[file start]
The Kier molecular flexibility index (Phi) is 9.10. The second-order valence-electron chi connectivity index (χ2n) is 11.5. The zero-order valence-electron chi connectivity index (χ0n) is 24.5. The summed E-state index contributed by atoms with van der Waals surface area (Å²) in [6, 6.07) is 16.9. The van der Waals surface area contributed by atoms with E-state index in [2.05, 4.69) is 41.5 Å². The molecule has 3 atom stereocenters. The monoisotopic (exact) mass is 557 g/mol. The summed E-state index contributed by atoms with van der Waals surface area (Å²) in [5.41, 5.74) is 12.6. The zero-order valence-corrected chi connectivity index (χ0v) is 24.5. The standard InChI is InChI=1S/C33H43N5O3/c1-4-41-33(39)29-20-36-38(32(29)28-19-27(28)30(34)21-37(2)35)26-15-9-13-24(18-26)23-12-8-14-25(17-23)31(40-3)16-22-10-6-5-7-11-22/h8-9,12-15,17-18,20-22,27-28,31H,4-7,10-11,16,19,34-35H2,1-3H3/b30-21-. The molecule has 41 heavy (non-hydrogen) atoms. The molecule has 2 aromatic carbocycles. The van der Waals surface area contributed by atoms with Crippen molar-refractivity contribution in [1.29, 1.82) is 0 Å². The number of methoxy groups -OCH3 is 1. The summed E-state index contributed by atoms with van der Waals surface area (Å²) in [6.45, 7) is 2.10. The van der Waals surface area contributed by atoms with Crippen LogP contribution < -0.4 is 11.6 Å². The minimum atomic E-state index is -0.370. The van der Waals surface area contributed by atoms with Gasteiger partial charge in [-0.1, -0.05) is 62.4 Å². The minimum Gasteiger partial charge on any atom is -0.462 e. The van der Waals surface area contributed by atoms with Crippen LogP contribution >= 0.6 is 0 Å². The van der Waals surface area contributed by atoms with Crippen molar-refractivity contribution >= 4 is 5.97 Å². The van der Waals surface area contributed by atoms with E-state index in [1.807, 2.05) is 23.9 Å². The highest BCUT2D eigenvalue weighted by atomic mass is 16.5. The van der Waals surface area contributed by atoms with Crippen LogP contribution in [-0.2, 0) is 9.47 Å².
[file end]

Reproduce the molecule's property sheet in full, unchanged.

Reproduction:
The Kier molecular flexibility index (Phi) is 9.10. The second-order valence-electron chi connectivity index (χ2n) is 11.5. The zero-order valence-electron chi connectivity index (χ0n) is 24.5. The summed E-state index contributed by atoms with van der Waals surface area (Å²) in [6, 6.07) is 16.9. The van der Waals surface area contributed by atoms with E-state index in [2.05, 4.69) is 41.5 Å². The molecule has 3 atom stereocenters. The monoisotopic (exact) mass is 557 g/mol. The summed E-state index contributed by atoms with van der Waals surface area (Å²) in [5.41, 5.74) is 12.6. The zero-order valence-corrected chi connectivity index (χ0v) is 24.5. The standard InChI is InChI=1S/C33H43N5O3/c1-4-41-33(39)29-20-36-38(32(29)28-19-27(28)30(34)21-37(2)35)26-15-9-13-24(18-26)23-12-8-14-25(17-23)31(40-3)16-22-10-6-5-7-11-22/h8-9,12-15,17-18,20-22,27-28,31H,4-7,10-11,16,19,34-35H2,1-3H3/b30-21-. The molecule has 41 heavy (non-hydrogen) atoms. The molecule has 2 aromatic carbocycles. The van der Waals surface area contributed by atoms with Crippen molar-refractivity contribution in [1.29, 1.82) is 0 Å². The number of methoxy groups -OCH3 is 1. The summed E-state index contributed by atoms with van der Waals surface area (Å²) in [6.45, 7) is 2.10. The van der Waals surface area contributed by atoms with Crippen LogP contribution < -0.4 is 11.6 Å². The minimum atomic E-state index is -0.370. The van der Waals surface area contributed by atoms with Gasteiger partial charge in [-0.1, -0.05) is 62.4 Å². The minimum Gasteiger partial charge on any atom is -0.462 e. The van der Waals surface area contributed by atoms with Crippen LogP contribution >= 0.6 is 0 Å². The van der Waals surface area contributed by atoms with Crippen molar-refractivity contribution >= 4 is 5.97 Å². The van der Waals surface area contributed by atoms with E-state index in [1.807, 2.05) is 23.9 Å². The highest BCUT2D eigenvalue weighted by atomic mass is 16.5. The van der Waals surface area contributed by atoms with Crippen LogP contribution in [-0.2, 0) is 9.47 Å².